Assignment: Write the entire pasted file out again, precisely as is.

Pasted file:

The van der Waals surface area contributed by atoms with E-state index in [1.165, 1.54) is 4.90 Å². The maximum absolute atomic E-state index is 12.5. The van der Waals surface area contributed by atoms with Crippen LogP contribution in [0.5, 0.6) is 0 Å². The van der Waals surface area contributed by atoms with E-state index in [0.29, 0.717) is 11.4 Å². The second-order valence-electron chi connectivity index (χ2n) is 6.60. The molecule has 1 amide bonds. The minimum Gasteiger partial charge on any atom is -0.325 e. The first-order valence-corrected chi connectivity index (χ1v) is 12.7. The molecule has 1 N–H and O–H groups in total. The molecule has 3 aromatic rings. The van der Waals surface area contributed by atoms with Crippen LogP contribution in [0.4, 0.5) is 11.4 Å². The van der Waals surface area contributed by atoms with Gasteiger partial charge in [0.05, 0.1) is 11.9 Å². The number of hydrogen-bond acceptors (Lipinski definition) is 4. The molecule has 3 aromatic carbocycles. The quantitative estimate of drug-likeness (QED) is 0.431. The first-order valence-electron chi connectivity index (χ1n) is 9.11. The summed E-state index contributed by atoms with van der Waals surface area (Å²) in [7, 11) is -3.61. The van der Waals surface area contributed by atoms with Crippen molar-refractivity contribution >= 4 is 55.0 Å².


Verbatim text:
The van der Waals surface area contributed by atoms with E-state index in [1.165, 1.54) is 4.90 Å². The maximum absolute atomic E-state index is 12.5. The van der Waals surface area contributed by atoms with Crippen LogP contribution in [0.5, 0.6) is 0 Å². The van der Waals surface area contributed by atoms with E-state index in [0.29, 0.717) is 11.4 Å². The second-order valence-electron chi connectivity index (χ2n) is 6.60. The molecule has 1 amide bonds. The minimum Gasteiger partial charge on any atom is -0.325 e. The first-order valence-corrected chi connectivity index (χ1v) is 12.7. The molecule has 1 N–H and O–H groups in total. The molecule has 3 aromatic rings. The van der Waals surface area contributed by atoms with Crippen LogP contribution in [0.4, 0.5) is 11.4 Å². The van der Waals surface area contributed by atoms with Gasteiger partial charge in [0.05, 0.1) is 11.9 Å². The number of hydrogen-bond acceptors (Lipinski definition) is 4. The molecule has 3 aromatic carbocycles. The quantitative estimate of drug-likeness (QED) is 0.431. The first-order valence-electron chi connectivity index (χ1n) is 9.11. The summed E-state index contributed by atoms with van der Waals surface area (Å²) in [7, 11) is -3.61. The van der Waals surface area contributed by atoms with Crippen molar-refractivity contribution >= 4 is 55.0 Å².